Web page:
4. Ask yourself if you have truly been working as hard as you could in your college courses.  Many students will say that they have been working hard, but maybe not as hard as they could.  If you are in this situation, you may find yourself feeling trapped, going from semester to semester earning grades that do not seem up to your standards, but unsure about whether you really could have done better. 

5. If you know you have not been working as hard as you could, consider making a contract with yourself to work as hard as you reasonably can for a semester to see what difference, if any, it makes.  Test out what it's like to work with the dedication of a medical or graduate student - you'll have to work with this intensity one day, so try it out now.

6. If after working for a semester with the intensity of a medical or graduate student your grades have not improved substantially, it’s likely this is a sign that no matter how hard you try to work, you may not be able to perform at the level necessary for admission to, and success in, an intensely rigorous graduate-level health professions curriculum.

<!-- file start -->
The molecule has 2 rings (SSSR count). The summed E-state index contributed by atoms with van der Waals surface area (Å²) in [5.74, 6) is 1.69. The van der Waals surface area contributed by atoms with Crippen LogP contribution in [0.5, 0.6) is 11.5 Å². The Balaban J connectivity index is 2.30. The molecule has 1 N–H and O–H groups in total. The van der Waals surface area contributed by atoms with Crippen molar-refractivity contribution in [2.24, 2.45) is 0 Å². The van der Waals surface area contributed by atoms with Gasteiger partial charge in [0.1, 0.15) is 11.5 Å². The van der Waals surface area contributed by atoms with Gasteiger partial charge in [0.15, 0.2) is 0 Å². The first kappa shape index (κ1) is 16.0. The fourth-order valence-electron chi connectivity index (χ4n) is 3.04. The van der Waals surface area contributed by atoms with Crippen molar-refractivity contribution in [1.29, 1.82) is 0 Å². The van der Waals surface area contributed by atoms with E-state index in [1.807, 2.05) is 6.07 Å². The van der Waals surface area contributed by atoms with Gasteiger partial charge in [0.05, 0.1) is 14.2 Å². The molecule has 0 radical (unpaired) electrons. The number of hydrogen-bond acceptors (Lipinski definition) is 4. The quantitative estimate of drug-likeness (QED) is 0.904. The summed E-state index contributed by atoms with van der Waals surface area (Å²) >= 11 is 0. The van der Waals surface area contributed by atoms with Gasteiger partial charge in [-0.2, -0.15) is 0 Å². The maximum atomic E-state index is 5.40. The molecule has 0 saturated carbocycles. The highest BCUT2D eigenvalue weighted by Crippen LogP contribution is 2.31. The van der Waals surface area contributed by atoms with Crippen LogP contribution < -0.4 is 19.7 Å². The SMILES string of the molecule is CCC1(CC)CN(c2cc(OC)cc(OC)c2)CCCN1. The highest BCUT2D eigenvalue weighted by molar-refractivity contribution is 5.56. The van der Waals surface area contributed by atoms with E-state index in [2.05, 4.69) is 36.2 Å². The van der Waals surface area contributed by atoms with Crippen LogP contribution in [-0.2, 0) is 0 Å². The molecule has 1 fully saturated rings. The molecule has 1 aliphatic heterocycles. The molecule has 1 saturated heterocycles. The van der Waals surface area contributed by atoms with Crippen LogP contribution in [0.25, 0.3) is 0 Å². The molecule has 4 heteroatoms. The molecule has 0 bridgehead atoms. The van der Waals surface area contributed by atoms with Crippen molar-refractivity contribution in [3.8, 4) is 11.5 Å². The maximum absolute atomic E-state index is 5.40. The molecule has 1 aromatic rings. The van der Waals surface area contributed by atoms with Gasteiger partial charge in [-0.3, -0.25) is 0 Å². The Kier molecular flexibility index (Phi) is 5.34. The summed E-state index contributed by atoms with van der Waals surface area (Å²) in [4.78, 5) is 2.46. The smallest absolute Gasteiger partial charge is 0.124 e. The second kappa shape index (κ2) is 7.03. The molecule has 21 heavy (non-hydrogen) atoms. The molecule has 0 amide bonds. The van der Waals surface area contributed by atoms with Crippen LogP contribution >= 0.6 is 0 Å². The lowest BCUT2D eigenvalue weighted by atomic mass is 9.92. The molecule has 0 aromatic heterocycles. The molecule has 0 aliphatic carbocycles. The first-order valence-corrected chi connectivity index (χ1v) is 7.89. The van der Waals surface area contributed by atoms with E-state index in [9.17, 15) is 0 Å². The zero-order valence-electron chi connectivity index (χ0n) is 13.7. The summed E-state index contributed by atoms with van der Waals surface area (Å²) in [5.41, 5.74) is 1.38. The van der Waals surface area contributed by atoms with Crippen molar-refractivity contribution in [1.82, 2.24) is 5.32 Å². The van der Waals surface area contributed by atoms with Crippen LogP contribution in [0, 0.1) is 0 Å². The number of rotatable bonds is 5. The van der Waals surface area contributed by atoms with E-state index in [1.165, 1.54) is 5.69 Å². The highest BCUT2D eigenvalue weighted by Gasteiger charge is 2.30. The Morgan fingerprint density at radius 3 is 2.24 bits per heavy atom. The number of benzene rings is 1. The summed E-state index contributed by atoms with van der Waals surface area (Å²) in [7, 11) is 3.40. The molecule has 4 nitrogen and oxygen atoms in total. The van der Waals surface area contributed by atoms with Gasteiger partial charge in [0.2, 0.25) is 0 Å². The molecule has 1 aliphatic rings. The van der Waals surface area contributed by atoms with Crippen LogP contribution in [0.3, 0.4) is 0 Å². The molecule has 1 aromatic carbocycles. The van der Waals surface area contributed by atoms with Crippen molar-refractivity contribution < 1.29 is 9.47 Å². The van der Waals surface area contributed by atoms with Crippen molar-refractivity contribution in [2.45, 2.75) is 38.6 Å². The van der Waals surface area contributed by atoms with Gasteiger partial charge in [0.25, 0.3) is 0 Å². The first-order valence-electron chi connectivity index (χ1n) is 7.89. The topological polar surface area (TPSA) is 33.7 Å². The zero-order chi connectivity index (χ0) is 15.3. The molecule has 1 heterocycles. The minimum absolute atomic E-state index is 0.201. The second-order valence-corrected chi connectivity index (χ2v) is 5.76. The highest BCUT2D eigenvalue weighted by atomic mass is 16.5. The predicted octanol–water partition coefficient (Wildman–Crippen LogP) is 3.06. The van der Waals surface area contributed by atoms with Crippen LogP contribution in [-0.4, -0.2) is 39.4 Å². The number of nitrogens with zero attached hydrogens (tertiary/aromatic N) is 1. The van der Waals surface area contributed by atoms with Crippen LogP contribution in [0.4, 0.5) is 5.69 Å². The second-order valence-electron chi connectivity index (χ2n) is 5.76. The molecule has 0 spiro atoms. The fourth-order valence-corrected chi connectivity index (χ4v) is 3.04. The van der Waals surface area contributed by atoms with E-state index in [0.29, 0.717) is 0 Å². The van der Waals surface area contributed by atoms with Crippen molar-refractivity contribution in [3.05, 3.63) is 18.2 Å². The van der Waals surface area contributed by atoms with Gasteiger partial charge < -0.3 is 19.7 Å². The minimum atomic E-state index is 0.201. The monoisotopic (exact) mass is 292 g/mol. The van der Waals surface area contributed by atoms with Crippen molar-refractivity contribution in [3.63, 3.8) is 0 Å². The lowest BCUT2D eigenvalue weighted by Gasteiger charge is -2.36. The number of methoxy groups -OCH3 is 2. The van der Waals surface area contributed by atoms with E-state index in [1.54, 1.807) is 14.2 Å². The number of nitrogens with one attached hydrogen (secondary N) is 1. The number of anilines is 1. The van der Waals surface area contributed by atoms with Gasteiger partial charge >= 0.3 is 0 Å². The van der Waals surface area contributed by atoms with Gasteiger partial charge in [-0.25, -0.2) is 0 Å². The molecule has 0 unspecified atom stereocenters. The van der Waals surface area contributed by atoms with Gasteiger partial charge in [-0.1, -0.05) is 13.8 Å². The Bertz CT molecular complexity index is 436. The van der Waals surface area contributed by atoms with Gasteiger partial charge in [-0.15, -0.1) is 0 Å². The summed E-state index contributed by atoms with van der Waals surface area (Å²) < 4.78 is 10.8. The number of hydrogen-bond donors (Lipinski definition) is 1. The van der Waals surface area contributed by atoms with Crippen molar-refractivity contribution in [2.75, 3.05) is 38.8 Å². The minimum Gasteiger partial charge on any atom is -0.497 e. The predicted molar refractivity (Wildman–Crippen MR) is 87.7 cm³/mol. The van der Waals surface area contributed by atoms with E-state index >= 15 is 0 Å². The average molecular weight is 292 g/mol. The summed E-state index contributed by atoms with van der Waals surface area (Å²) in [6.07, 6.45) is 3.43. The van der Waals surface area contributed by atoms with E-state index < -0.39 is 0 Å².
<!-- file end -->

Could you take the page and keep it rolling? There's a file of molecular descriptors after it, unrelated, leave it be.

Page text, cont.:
7.  Do not allow your dream of a healthcare career to jeopardize completion of your undergraduate degree!  If you find that continuing to take premed/prehealth coursework is putting you at risk of academic probation in your school or major, or at risk of dismissal from the university, these are serious warning signs that you are on the wrong path.  Consider changing your major if necessary to ensure you can graduate with a college degree that will be valuable in seeking employment or further education.